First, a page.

Cells have kinetic energy. This causes the molecules of the cell to move around and bump into each other. Diffusion is one result of this molecular movement. Diffusion is the random movement of molecules from an area of higher concentration to areas of lower concentration. Osmosis is a special kind of diffusion where water moves through a selectively permeable membrane (a membrane that only allows certain molecules to diffuse though). Diffusion or osmosis occurs until dynamic equilibrium has been reached. This is the point where the concentrations in both areas are equal and no net movement will occur from one area to another. If two solutions have the same solute concentration, the solutions are said to be isotonic. If the solutions differ in concentration, the area with the higher solute concentration is hypertonic and the area with the lower solute concentration is hypotonic. Since a hypotonic solution contains a higher level of solute, it has a high solute potential and low water potential. This is because water potential and solute potential are inversely proportional. A hypotonic solution would have a high water potential and a low solute potential. An isotonic solution would have equal solute and water potentials. Water potential (y) is composed of two main things, a physical pressure component, pressure potential (yp), and the effects of solutes, solute potential (ys). A formula to show this relationship is y = yp + ys. Water will always move from areas of high water potential to areas of low water potential. The force of water in a cell against its plasma membrane causes the cell to have turgor pressure, which helps maintain the shape of the cell. When water moves out of a cell, the cell will loose turgor pressure along with water potential. Turgor pressure of a plant cell is usually attained while in a hypotonic solution. The loss of water and turgor pressure while a cell is in a hypertonic solution is called plasmolysis. Hypothesis:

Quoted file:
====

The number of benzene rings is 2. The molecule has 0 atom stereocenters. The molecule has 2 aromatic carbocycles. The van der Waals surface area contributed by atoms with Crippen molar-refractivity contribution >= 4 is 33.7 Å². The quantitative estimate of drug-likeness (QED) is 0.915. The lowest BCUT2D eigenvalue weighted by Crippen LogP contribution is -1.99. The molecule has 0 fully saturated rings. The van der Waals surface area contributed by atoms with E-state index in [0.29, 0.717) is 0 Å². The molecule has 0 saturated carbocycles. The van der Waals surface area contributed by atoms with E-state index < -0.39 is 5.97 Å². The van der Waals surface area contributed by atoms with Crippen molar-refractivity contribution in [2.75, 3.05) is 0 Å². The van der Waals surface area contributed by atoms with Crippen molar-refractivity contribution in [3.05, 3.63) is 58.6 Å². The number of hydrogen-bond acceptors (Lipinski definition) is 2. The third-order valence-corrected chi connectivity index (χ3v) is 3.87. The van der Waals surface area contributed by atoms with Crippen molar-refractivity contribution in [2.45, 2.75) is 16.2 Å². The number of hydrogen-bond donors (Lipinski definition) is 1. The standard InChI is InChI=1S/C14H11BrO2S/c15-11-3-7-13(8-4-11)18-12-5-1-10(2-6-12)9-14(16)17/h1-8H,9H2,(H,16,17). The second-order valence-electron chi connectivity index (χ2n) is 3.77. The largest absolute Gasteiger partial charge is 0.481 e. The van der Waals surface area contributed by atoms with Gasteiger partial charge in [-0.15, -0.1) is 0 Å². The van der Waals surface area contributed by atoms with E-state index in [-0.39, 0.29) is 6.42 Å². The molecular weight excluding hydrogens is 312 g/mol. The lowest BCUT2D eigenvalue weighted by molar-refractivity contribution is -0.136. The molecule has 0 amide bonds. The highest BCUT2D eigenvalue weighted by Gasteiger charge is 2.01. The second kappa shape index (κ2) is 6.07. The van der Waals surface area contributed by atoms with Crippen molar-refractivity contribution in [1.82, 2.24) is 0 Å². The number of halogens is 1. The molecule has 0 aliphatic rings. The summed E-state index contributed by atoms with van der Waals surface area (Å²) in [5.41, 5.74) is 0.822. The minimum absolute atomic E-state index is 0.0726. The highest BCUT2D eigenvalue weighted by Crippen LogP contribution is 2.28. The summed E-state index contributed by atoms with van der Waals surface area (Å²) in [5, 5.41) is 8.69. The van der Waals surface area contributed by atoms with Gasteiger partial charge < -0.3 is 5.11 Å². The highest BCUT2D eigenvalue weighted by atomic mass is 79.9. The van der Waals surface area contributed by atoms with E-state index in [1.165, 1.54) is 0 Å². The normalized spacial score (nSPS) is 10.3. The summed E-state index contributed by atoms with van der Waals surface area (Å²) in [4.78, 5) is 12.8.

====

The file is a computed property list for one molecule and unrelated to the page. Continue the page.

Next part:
During these experiments, it will be proven that diffusion and osmosis occur between solutions of different concentrations until dynamic equilibrium is reached, affecting the cell by causing plasmolysis or increased turgor pressure during the process. Materials:
Lab 1A - To begin Lab 1A, first collect the desired equipment. The materials needed are dialysis tubing, Iodine Potassium Iodide (IKI) solution, 15% glucose/ 1% starch solution, glucose Testape or Lugol’s solution, distilled water, and a 250-mL beaker. Lab 1B - For Lab 1B you will need to collect six presoaked dialysis tubing strips, distilled water; 0.2M, 0.4M, 0.6M, 0.8M, and a 1.0M sucrose solution; six 250-mL beakers or cups, and a scale. Lab 1C - Lab 1C these items are needed: a potato, knife, potato core borers, six different solutions, and a scale. Lab 1D - During Lab 1D, only paper, pencil, and a calculator will be needed to make the calculations. Lab 1E - n Lab 1E these items are needed: a microscope slide, cover slip, onion cells, light microscope, and a 15% NaCl solution. Procedures:
Lab 1A - After gathering the materials, pour glucose/starch solution into dialysis tubing and close the bag. Test the solution for presence of glucose. Test the beaker of distilled water and IKI for presence of glucose. Put the dialysis bag into the beaker and let stand for 30 minutes. When time is up test both the bag and the beaker for presence of glucose. Record all data in table. Lab 1B - Obtain the six strips of dialysis tubing and fill each with a solution of a different molarity. Mass each bag. Put each bag into a beaker of distilled water and let stand for half and hour. After 30 minutes is up, remove each bag and determine its mass. Record all data in its appropriate table. Lab 1C - using the potato core borer, obtain 24 cylindrical slices of potato, four for each cup. Determine the mass of the four cylinders. Immerse four cylinders into each of the six beakers or cups. Let...